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THURSDAY, March 8, 2018 (HealthDay News) — Zika infections are on the rise in parts of the United States where mosquitoes spread the virus, according to the U.S. Centers for Disease Control and Prevention.
The CDC reported 5,168 cases of Zika-related illness in 2016.
Of those cases in 50 states and Washington, D.C., more than 90 percent were in people who had visited Zika-risk areas outside of the continental U.S., especially the Caribbean. But 224 people were infected with Zika from local mosquitoes in small areas of Florida and Texas in 2016.
The CDC reported no locally transmitted Zika cases in the United States during 2015.
The report by Dr. Victoria Hall, of the CDC’s Epidemic Intelligence Service, and colleagues was published in the March 9 issue of the agency’s Morbidity and Mortality Weekly Report.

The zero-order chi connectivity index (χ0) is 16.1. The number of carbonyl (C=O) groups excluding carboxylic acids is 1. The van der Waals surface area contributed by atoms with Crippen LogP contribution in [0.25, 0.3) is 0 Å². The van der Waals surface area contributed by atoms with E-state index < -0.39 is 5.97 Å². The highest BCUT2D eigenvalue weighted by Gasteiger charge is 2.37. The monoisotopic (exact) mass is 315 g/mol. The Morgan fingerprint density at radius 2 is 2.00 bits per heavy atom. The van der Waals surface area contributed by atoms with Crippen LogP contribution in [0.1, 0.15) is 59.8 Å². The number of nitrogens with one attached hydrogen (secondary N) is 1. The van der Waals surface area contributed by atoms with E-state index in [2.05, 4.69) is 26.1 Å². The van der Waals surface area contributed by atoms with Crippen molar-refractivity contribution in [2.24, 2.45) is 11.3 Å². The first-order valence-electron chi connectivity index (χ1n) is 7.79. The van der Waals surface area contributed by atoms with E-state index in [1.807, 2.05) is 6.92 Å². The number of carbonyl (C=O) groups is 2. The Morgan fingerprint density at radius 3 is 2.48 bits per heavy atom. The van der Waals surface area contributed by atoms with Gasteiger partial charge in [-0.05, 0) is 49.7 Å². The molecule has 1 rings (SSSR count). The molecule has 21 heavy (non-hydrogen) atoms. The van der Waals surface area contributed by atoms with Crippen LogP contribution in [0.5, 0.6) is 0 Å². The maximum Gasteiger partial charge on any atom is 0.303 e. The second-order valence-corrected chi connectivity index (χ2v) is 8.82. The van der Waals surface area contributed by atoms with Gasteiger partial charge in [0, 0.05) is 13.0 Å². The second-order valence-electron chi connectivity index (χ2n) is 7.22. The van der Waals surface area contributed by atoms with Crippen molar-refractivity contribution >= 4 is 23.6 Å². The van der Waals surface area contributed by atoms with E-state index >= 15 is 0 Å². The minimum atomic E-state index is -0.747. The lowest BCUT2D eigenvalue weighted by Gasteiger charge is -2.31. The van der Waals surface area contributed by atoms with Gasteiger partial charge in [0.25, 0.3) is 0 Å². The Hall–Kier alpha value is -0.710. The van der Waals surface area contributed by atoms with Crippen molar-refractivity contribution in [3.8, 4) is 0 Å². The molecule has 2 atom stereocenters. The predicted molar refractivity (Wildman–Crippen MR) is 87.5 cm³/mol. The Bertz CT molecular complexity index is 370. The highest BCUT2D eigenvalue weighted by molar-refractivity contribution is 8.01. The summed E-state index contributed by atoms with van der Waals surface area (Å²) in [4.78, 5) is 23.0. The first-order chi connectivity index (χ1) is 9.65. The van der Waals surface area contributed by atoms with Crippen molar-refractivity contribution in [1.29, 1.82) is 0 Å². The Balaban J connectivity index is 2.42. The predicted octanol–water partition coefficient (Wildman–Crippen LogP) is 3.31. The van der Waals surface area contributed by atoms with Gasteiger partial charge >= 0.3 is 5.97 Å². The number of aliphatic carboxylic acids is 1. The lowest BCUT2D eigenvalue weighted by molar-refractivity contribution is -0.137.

The CDC advises people who live in or travel to areas with Zika risk to protect themselves against mosquito bites and sexual transmission of the virus.
The researchers also said that rapid identification and investigation of Zika cases, especially where it is being spread by mosquitoes, may help officials target mosquito-control programs to reduce its spread.
In January, the CDC reported that about three of every 1,000 newborns in 15 U.S. states and territories had a birth defect possibly caused by Zika infection.
The agency also reported a 21 percent increase in birth defects likely caused by Zika between the first and second halves of 2016 in southern Florida, part of south Texas and Puerto Rico. All three areas had local transmission of the virus that summer.
However, it’s not clear if those increases were caused by local transmission of Zika alone, or if other factors contributed, the researchers said.
The CDC recommends health care providers test patients for Zika if they have symptoms of the infection and either live in or have visited areas where it is an ongoing problem. In addition, patients who have had unprotected sex with someone who lives in or traveled to those areas should also be tested.
— Robert Preidt
SOURCE: U.S. Centers for Disease Control and Prevention, news release, March 8, 2018